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Ministers and officials from more than 50 countries have been meeting in London to discuss funding to help poorer countries fight climate change.

Climate finance is a big issue in the run-up to the 26th United Nations Climate Change Conference of the Parties (Cop26), in Glasgow, in November.

Richer countries have long been promising $100bn (£720m) a year by 2020 but this has yet to be achieved.

At the end of the meeting, the senior UN climate representative Patricia Espinosa said developing countries "were very insistent and very clear in their messages" that the commitments made up to 2020 have to be delivered.

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What is the money for?

It is going to be hard enough for rich countries to adjust to the need to remove fossil fuels and carbon from their own economies.

But it is going to be a lot more challenging in developing nations, where there is far less money to pay for new infrastructure and technology.

And there are an awful lot of people under threat.

So funding is needed for:

  • adaptation – adjusting to the growing effects of climate change
  • mitigation – reducing the release of greenhouse gases into the atmosphere

How much has been promised?

As long ago as 2009, the developed world agreed it would provide $100bn a year by 2020 to help poorer countries:

  • deal with the effects of climate change
  • build greener economies in the future

But, although the official figures have not yet been released, an expert report commissioned by the United Nations concludes the target has not been reached – even though a new and more ambitious target is now supposed to be set for 2025.

"The $100bn commitment should be seen as a floor not a ceiling," lead author Amar Bhattacharya, from the Brookings Institution, says.

"Some progress has been made – but a lot more needs to be done."

For many countries, this is the biggest issue to resolve in the run-up to Cop26 – and the very poorest are demanding action.

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How far short are the pledges?

It is quite hard to calculate what money should be included in the overall figure, because it is a complicated mix of money from governments and private companies.

But the UN and the Organisation for Economic Co-operation and Development (OECD) estimate the total had reached nearly $79bn by 2018 – and failed to reach $100bn by 2020.

Between 2016 and 2018, 43% of the funding went to Asia, 25% to Africa and 17% to the Americas – a lot of it spent on green energy or transport infrastructure.

But far more will be needed.

Who is not paying enough?

The rich countries recognise they have not yet met the target they set themselves.

"Within the G7 [group of rich countries], the three countries that have been the leaders are Germany, Japan and France in that order," Mr Bhattacharya says.

The UK and Canada are slightly behind them – but the two big laggards are the United States and, particularly, Italy.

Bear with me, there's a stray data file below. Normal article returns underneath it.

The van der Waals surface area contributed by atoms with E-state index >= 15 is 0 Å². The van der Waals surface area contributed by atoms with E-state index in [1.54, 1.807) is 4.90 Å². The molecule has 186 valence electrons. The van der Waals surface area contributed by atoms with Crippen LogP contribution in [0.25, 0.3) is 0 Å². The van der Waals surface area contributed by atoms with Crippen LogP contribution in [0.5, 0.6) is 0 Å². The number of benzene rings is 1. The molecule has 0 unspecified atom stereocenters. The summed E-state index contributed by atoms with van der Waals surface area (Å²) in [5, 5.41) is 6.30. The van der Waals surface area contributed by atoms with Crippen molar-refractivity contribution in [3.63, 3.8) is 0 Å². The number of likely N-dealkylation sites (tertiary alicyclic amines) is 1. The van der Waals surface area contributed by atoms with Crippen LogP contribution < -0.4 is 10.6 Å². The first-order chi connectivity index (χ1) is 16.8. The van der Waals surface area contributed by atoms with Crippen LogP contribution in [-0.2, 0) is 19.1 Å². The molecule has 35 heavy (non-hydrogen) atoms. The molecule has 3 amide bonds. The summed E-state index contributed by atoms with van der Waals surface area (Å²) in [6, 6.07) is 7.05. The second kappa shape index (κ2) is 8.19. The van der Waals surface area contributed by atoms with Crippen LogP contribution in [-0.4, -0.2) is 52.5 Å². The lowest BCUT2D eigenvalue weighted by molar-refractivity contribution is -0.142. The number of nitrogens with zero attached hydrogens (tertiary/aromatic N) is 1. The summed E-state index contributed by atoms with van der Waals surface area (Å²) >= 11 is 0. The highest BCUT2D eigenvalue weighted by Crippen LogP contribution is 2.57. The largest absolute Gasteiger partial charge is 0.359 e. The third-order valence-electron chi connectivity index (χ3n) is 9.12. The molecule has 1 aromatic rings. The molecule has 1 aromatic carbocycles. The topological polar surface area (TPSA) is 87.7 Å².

image copyrightReutersimage captionThe UK will be hosting Cop26

In April, the US announced it would double its 2016 climate-finance contributions to $5.7bn by 2025 – but compared with the size of its economy, that is still very small.

Meanwhile, Italy provides only about $0.6bn per year.

But both countries have signed up to a big push to increase the overall amount of money provided.

"President Biden has indicated to me his total commitment to helping to make that happen," US Climate Envoy John Kerry says.

"If they [the developed world] do not come together and produce that, it is going to be exceedingly hard to get any kind of broad-based agreement."

So there is an expectation further announcements will be made between now and Cop26.

And experts say that should be only the beginning.

Dr Alina Averchenkova, from the Grantham Research Institute on Climate Change and the Environment, says: "$100bn isn't going to do it – we need to move trillions in both public and private money.

"The pandemic has shown us it can be done when there is the political will.

"Unfortunately, climate change is quickly becoming the same kind of emergency – and it will be with us for the long term."

Are there any strings attached to the money?

Yes. By 2018, about three-quarters of the government money made available for climate action in developing countries was in the form of loans that need to be paid back, rather than grants that do not.

The share of grants was higher to the very poorest countries – but still less than half the total.

And that is a big problem in countries, many already heavily in debt, where Covid has made access to international funds even more pressing.

"Developing countries cannot just rely on loans, so it is going to be really important that more climate finance is provided in grants," Dr Averchenkova says.

"It's never going to be the whole amount – but it needs to be more."

So it is the quality as well as the quantity of funding.

And the message from the world's poorer countries is pretty simple – if you want ambitious climate targets, you are going to have to pay for them.

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